A Tale of Two Godzillas


When talking about Godzilla, either as a film or a cultural icon, one must be careful to distinguish between the “King of the Monsters” who squashes cities underfoot and frequently does battle with other creatures of the kaiju canon such as Gamera and Mothra, and Gojira, the titular terror of the original 1954 Toho production that was subsequently re-edited, re-dubbed, and Raymond Burr-ed into the 1956 feature Godzilla.  For five decades, all that audiences outside of Japan knew of Godzilla were the restructured 1956 version and the numerous sequels which traded subtlety for spectacle, using the name and legacy of Godzilla as little more than a springboard for mano-a-mano combat between men in rubber suits.  (It’s in everyone’s best interest that we say nothing of the 1998 remake.)

The original Gojira, however, is a different beast entirely.  When it was finally made widely available in North America in its original, uncut form fifty years after the fact, it was a revelation.  As originally envisioned by director and co-writer Ishiro Honda, Gojira was actually a surprisingly thoughtful consideration of the fear and paranoia that haunted Japanese life following the bombings of Hiroshima and Nagasaki.  As a metaphor for the Atomic Age threat of nuclear holocaust, Gojira is indivisible from its origins in 1950s Japan; so significant is the character to its native culture that no less a filmmaker than Akira Kurosawa once wished to make a Gojira film.

The original Gojira isn’t at all coy about its subtext, with one character explicitly asking, “Isn’t Godzilla a product of the atomic bomb that still haunts many of us Japanese?”  What makes the metaphor interesting, however, are the moral and philosophical questions which are raised as authorities struggle to abate the creature’s threat.  Mutual Assured Destruction and the politics of engagement are invoked, as is the anthropological value in containing rather than annihilating such a creature; rather than figuring out how to destroy this radioactive abomination, one contingent advocates, “we should focus on why he’s still alive.”  Most significantly, there is no admonishing, accusatory tone, nor an inflammatory finger pointed at the United States, despite the provenance of the atomic bombs which have unleashed this creature upon Japan.  Instead, there is a sense of shared culpability and a desire to reinstate the balance between man and nature.

Gareth Edwards’s reboot of Godzilla wants to have it both ways, to be both a battle-of-the-monsters spectacle and a man-versus-nature allegory, and while it gets a little muddy on the latter, it’s nonetheless a surprisingly effective confection.  Arriving only two months after Noah, Darren Aronofsky’s superb and inspired reimagining of the Biblical fable, Godzilla actually shares much in common with Aronofsky’s polarizing work, in that both films repurpose and expand upon established properties as manifestos against mankind’s failed stewardship of the Earth by exploiting the latent environmentalist tracts at their core. And while Godzilla may not hold its tenets as closely to heart or proselytize as fervently as Noah, both clearly reflect the anti-fracking, green movement, post-An Inconvenient Truth world in which they were conceived.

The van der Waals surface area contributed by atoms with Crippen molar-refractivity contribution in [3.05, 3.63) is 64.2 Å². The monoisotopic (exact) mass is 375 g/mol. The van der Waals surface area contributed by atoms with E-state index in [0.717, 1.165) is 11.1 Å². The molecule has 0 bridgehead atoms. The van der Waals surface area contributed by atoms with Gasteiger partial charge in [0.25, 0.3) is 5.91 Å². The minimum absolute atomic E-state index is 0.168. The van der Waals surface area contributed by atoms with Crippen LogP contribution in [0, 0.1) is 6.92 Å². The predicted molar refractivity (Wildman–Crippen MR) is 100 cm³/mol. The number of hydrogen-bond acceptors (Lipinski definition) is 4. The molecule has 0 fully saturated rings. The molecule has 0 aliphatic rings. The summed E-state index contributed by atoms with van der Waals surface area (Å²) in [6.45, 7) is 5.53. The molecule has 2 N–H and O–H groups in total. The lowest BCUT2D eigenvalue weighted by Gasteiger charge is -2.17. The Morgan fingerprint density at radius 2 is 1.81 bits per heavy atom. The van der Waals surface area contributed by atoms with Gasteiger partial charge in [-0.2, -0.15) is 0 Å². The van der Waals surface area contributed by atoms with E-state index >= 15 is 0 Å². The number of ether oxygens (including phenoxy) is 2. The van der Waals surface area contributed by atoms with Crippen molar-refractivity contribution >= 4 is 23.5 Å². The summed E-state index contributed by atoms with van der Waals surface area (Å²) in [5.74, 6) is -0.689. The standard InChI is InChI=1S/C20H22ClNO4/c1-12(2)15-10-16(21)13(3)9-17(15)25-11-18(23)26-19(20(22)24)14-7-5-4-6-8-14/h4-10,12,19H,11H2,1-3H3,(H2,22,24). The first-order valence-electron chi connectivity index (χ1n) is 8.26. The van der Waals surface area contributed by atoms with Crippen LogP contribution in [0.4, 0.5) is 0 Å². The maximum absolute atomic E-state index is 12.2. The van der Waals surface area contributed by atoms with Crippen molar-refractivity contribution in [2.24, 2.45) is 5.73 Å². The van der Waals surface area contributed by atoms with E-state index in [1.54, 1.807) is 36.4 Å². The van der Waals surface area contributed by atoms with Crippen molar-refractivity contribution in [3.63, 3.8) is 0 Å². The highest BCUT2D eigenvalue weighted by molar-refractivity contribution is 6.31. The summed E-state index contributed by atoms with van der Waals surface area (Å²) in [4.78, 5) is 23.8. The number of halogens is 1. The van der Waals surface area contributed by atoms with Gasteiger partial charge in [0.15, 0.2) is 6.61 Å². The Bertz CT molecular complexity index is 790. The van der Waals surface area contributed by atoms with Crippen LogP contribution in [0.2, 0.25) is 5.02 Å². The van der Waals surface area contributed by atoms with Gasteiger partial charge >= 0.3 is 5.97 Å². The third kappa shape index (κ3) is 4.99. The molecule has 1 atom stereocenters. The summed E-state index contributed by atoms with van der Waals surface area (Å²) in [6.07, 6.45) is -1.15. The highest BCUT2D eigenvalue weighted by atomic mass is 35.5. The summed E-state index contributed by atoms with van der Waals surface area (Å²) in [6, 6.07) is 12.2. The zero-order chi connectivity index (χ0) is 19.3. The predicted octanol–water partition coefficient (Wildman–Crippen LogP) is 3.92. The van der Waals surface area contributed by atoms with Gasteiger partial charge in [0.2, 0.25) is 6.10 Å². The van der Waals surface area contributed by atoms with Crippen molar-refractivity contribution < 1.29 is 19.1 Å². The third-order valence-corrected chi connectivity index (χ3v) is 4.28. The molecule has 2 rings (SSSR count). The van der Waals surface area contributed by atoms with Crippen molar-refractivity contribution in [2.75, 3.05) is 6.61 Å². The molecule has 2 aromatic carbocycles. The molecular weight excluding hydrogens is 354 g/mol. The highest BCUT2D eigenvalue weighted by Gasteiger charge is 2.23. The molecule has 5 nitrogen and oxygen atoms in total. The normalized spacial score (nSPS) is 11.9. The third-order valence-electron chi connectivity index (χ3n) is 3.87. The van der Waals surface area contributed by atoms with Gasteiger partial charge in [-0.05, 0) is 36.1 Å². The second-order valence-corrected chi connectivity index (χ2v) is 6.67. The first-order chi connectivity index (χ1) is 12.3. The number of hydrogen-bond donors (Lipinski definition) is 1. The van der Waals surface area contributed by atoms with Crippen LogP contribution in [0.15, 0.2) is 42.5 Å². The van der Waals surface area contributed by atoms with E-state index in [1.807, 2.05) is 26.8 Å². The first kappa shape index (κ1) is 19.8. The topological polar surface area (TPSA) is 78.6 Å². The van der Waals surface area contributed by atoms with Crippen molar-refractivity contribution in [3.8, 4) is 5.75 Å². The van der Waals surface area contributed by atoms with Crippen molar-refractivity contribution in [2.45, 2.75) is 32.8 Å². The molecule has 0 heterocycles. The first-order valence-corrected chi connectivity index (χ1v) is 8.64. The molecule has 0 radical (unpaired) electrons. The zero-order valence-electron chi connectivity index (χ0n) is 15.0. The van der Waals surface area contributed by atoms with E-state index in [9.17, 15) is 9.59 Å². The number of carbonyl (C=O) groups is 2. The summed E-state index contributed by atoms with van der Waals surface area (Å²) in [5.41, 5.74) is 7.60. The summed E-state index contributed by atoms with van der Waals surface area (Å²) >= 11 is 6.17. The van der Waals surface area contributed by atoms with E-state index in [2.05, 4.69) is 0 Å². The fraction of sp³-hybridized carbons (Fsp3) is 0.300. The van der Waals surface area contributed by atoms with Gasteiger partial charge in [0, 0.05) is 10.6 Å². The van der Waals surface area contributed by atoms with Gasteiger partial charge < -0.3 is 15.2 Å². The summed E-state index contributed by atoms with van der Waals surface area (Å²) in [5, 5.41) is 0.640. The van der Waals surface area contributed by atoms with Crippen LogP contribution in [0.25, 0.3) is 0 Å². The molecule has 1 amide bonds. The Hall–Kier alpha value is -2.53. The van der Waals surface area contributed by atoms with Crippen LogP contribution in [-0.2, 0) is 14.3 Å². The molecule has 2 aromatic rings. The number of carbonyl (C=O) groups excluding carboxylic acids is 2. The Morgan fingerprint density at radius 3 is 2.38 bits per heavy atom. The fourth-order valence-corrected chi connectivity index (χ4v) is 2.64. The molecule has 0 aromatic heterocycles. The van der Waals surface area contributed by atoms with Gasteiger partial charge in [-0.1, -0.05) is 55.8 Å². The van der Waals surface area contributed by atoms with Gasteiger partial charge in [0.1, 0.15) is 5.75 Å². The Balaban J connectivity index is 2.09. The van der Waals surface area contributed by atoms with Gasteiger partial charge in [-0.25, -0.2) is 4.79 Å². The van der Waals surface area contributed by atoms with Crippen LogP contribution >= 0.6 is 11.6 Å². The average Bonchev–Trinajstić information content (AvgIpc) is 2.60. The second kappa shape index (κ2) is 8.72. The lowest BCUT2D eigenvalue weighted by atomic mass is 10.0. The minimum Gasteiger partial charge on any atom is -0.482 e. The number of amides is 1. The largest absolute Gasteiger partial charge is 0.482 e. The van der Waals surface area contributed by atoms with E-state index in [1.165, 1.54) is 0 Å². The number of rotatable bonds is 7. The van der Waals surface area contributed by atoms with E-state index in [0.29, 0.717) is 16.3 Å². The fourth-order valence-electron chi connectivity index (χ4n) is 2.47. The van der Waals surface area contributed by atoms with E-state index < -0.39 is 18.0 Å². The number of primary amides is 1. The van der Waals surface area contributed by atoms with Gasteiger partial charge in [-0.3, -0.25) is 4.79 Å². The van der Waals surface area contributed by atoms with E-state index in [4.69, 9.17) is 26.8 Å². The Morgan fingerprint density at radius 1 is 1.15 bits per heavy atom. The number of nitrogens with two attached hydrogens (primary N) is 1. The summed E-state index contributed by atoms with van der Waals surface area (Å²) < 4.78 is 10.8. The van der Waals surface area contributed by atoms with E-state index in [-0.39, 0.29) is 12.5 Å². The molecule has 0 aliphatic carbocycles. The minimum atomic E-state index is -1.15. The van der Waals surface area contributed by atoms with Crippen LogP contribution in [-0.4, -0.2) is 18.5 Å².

In a prelude that recalls the archeological dig from the beginning of The Exorcist, Edwards’s Godzilla begins in 1999 with Ichiro Serizawa (Ken Watanabe) and Vivienne Graham (Sally Hawkins), two scientists brought to the Philippines to assist with a mining operation.  There, they discover a pocket of radiation that leads them into what appears to be an enormous fossilized ribcage housing two chrysalis-like formations; more disconcerting than the radiation is the discovery that one of the pods seems to have already hatched.

Meanwhile, in Japan, physicist Joe Brody (Bryan Cranston), the supervisor of the Janjira nuclear power plant, is studying a series of abnormal electromagnetic spikes that have been registering recently.  He sends his wife Sandra (Juliette Binoche) and a team of technicians to inspect the core for leaks, but while they are doing so, a massive explosion unleashes a deadly torrent of radioactive gas.  Joe and the rest of the staff escape, but Sandra and her team are not so lucky.

Cut to fifteen years later, and Joe and Sandra’s son Ford (Aaron Taylor-Johnson) is now grown up with a wife (Elizabeth Olsen) and son of his own.  An explosives expert in the US Navy, Ford has just returned home from a deployment when he gets a phone call that his father has been arrested for trespassing in a quarantined zone near the Janjira nuclear power plant.  The next morning, Ford is on a flight to Japan to bail out his father, who explains that he was trying to retrieve the backup files from his home office.  Joe, still feeling intense guilt for Sandra’s death, convinces Ford to accompany him back into the quarantined zone; on the way, he explains that he has noticed the same electromagnetic patterns that preceded the explosion at Janjira, fueling his belief that it was not caused by an earthquake as was reported and that another potentially cataclysmic event is impending.